The United States government has moved to block Daniel Hale, a former U.S. Air Force language analyst, from presenting any evidence that he had “good motives” when he allegedly disclosed documents to a reporter that exposed a targeted assassination program involving armed drones.
Yet, while the U.S. government hopes to ensure Hale cannot put on a whistleblower defense during his trial, Hale’s defense attorneys have directly challenged the constitutionality of the Espionage Act, arguing [PDF] it violates the First Amendment. They also assert that the government is selectively and vindictively prosecuting Hale for his alleged act of dissent.
Hale was indicted on five counts on May 9. Three of the charges allege he violated the Espionage Act. One charge alleges he disclosed “communications intelligence” without authorization. The fifth charge alleges he stole “government property.”
In October 2015, The Intercept published a “cache of secret documents detailing the inner workings of the U.S. military’s assassination program in Afghanistan, Yemen, and Somalia.” The media organization said the documents were provided by a whistleblower and offered “unprecedented glimpse into [President Barack] Obama’s drone wars.” They were called “The Drone Papers.”
These are the documents that the government accuses Hale of disclosing without proper authorization to the public.
Justice Department prosecutors approach the leak prosecution without any regard for the civilians killed by U.S. drones in the past several years. They disregard, for example, how the CIA’s “worst kept secret” is that the agency operates drones in countries like Pakistan, Somalia, and Yemen.
“The defense likely will want to argue that, even if the defendant engaged in the conduct alleged, he had good reasons to leak the documents at issue and is being unfairly prosecuted under criminal statutes that carry significant penalties,” the government declares in their motion to the court [PDF]. “Any such arguments, however, would be entirely improper.”
Prosecutors add, “Any attempt to inject a necessity, whistleblower, or similar motive for the defendant’s conduct is irrelevant.”
Attorneys for Hale counter with the argument that the legislative history of the Espionage Act was “absolutely clear.” It was drafted with the “confidence that it would never be used to criminalize actions undertaken to inform the American public.”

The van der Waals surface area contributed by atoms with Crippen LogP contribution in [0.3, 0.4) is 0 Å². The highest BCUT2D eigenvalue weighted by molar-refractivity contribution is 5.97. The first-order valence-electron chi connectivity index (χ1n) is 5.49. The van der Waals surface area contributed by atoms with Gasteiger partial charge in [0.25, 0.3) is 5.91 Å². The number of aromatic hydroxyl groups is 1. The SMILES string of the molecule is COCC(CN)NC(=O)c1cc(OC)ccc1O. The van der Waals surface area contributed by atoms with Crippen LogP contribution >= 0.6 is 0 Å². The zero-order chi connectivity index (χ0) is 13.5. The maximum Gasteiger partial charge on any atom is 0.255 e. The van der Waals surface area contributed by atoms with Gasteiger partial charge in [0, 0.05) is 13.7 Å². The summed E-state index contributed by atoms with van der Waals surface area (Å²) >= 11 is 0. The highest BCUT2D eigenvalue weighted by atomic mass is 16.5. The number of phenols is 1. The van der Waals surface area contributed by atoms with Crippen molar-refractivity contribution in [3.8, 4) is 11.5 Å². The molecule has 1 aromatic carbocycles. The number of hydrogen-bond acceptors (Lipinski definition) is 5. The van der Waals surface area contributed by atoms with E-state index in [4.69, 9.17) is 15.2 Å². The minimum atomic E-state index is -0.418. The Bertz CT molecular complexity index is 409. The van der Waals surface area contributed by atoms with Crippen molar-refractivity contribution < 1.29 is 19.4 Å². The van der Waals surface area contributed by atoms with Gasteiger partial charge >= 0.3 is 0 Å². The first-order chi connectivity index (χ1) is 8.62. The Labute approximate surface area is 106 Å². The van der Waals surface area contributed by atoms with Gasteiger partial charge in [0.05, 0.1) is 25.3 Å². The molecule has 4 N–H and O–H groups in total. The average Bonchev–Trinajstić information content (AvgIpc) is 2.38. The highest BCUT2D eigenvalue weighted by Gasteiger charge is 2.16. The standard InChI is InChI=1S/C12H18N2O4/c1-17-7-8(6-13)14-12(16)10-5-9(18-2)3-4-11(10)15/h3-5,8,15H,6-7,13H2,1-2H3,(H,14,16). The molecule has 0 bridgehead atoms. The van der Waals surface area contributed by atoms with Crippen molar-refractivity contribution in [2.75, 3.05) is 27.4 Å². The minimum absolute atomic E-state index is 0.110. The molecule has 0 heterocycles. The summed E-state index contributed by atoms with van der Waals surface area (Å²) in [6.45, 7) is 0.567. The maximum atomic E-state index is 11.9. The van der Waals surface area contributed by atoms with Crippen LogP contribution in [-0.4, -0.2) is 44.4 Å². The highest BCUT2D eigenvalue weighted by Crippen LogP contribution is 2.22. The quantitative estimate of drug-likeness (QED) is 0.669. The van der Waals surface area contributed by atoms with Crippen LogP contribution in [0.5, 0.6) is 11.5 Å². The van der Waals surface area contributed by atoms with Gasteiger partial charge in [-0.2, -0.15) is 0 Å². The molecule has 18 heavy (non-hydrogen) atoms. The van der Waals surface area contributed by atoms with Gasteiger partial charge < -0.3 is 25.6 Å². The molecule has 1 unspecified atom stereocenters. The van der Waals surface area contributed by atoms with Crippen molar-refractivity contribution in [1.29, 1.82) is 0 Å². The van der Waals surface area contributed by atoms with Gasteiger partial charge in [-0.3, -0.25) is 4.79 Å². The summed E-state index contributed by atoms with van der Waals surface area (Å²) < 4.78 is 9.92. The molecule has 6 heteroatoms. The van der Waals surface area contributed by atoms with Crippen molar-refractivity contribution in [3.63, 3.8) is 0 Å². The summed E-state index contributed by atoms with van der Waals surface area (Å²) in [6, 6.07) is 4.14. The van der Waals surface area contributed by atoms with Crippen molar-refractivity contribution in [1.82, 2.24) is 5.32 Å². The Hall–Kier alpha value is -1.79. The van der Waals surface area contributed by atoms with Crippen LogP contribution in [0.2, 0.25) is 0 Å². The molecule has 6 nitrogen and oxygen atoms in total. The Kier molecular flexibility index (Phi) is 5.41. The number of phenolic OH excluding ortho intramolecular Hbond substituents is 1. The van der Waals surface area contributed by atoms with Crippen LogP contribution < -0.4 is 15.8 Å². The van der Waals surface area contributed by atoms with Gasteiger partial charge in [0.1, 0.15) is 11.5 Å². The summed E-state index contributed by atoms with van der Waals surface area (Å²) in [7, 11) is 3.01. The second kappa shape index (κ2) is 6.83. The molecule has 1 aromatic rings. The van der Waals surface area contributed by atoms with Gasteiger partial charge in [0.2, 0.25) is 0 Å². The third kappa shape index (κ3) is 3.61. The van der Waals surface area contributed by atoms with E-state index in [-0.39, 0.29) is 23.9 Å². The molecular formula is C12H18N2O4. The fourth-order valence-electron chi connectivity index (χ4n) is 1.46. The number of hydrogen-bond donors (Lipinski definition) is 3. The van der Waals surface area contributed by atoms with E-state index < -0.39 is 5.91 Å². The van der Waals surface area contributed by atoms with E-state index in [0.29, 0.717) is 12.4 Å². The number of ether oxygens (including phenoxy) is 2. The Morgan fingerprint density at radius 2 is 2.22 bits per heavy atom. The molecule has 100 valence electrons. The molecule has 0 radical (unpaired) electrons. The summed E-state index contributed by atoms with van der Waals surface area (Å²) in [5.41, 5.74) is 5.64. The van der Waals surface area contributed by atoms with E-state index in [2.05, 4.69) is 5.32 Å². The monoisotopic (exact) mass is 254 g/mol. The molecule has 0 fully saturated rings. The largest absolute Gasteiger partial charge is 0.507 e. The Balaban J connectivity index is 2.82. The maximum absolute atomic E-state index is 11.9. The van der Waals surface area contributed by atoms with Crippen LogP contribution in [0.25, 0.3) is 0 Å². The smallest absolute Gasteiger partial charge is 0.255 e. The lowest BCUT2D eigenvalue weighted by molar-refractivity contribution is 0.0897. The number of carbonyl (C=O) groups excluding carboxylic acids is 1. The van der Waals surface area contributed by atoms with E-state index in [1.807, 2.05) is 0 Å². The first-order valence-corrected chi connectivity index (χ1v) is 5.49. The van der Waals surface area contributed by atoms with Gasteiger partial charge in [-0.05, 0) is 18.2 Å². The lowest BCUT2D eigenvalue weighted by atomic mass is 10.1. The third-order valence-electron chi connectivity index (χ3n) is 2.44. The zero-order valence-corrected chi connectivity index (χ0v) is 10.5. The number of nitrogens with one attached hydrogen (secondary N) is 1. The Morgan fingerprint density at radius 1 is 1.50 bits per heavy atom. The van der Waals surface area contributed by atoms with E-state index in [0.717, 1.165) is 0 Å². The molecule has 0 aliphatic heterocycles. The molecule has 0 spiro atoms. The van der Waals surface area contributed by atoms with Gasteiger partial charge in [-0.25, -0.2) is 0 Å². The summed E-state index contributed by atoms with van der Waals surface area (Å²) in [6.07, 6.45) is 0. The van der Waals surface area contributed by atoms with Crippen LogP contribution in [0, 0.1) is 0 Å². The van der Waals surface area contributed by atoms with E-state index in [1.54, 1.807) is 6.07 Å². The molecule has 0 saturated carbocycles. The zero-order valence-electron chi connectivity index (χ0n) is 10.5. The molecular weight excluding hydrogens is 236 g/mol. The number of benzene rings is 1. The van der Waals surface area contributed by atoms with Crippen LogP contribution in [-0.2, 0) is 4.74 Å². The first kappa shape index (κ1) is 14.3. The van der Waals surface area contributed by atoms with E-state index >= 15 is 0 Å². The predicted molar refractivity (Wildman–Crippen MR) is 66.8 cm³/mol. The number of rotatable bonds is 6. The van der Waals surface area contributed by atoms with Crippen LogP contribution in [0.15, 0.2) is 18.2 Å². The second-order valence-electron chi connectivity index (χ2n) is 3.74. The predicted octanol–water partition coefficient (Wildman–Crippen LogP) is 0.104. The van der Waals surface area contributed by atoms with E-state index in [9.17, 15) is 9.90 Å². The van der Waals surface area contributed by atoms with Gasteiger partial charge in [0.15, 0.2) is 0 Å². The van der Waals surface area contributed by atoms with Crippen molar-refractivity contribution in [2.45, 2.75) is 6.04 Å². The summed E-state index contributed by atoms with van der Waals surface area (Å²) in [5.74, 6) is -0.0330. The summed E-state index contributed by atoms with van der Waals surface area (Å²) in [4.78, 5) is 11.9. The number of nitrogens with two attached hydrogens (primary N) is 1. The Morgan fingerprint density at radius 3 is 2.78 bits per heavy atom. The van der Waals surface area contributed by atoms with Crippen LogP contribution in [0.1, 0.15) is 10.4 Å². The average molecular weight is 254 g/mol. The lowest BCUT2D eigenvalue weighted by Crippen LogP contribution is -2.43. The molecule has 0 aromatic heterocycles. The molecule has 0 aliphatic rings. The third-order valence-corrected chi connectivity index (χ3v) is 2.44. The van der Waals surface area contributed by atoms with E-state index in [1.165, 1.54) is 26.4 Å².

In 1950, as the World War I-era law was amended, Attorney General J. Howard McGrath assured the Senate that “the history and application of the existing espionage statutes […] together with the integrity of the three branches of the government which enact, enforce, and apply the law, would indicate that nobody other than a spy, saboteur, or other person who would weaken the internal security of the nation need have any fear of prosecution under either existing law or the provisions of this bill.”
“History shows [the drafters] all thought it incomprehensible that the [Espionage] Act could or would ever be applied to anyone but spies and saboteurs (i.e., those who acted with an unambiguously anti-American animus),” a defense motion argues. “As a result, the provisions of the Act at issue here do not require proof of nefarious intent or proof that the information disclosed actually risked any substantial harm.”
Indeed, the government very plainly states—in their motion to foreclose a whistleblower defense—that the Espionage Act provision Hale is charged with violating “does not require the government to prove the defendant intended to harm the United States.”
Hale’s attorneys point out that the arguments of prosecutors suggest the Justice Department no longer believes the press is “beyond the reach of the statute.” One of the counts requires a court to decide whether journalist Jeremy Scahill violated the Espionage Act when he reported on the documents.
“Specifically, count one charges that Mr. Hale obtained the information with reason to believe that another person – presumably the reporter with whom he allegedly shared it – would possess or communicate the information in violation of the Espionage Act. If that is the government’s theory, it will require this court to instruct a jury that a journalist’s possession or publication of defense information is a crime.”
The government goes further and asserts that “documents” are different than “information” in case law surrounding Espionage Act cases. Since the government charged Hale with the unauthorized disclosure of documents, they contend, “The government does not have to prove that the defendant had reason to believe his conduct could harm the United States or aid a foreign nation.”
Essentially, the prosecutors reinforce a chief concern of Hale’s attorneys, which is that the Justice Department is inappropriately applying a law to a universe of cases to stamp out dissent to the press.
“For decades, the Executive Branch was faithful to the [Espionage] Act’s original intent, charging only spies and saboteurs even though the Act’s nearly limitless language permits so much more,” the motion states. “But now that the Act is used regularly against those who leak for no purpose other than informing their fellow citizens about their own government, its chilling effect is fatal to its continued viability.”
There were only three prosecutions under the Espionage Act for the first 75 years that were “premised” on “leaks.” However, since 2009, there have been 18 prosecutions of media sources, according to Hale’s attorneys.